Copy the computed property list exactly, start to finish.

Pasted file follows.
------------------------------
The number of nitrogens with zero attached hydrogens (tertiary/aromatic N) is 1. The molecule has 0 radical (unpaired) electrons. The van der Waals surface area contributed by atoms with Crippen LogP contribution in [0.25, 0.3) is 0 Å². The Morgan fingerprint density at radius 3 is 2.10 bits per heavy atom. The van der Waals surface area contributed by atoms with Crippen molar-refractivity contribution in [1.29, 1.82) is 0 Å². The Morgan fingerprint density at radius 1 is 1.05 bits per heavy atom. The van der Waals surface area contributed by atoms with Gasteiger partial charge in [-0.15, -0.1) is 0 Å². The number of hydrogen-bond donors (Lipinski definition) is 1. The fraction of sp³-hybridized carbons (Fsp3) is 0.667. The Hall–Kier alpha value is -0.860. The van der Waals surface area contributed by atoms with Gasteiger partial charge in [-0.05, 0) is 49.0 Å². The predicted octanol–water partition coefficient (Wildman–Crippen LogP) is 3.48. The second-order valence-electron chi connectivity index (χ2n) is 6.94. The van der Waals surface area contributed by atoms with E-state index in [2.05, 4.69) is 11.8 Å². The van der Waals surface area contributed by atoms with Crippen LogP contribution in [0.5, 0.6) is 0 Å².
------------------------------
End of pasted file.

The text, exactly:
The number of nitrogens with zero attached hydrogens (tertiary/aromatic N) is 1. The molecule has 0 radical (unpaired) electrons. The van der Waals surface area contributed by atoms with Crippen LogP contribution in [0.25, 0.3) is 0 Å². The Morgan fingerprint density at radius 3 is 2.10 bits per heavy atom. The van der Waals surface area contributed by atoms with Crippen molar-refractivity contribution in [1.29, 1.82) is 0 Å². The Morgan fingerprint density at radius 1 is 1.05 bits per heavy atom. The van der Waals surface area contributed by atoms with Gasteiger partial charge in [-0.15, -0.1) is 0 Å². The number of hydrogen-bond donors (Lipinski definition) is 1. The fraction of sp³-hybridized carbons (Fsp3) is 0.667. The Hall–Kier alpha value is -0.860. The van der Waals surface area contributed by atoms with Gasteiger partial charge in [-0.05, 0) is 49.0 Å². The predicted octanol–water partition coefficient (Wildman–Crippen LogP) is 3.48. The second-order valence-electron chi connectivity index (χ2n) is 6.94. The van der Waals surface area contributed by atoms with E-state index in [2.05, 4.69) is 11.8 Å². The van der Waals surface area contributed by atoms with Crippen LogP contribution in [0.5, 0.6) is 0 Å².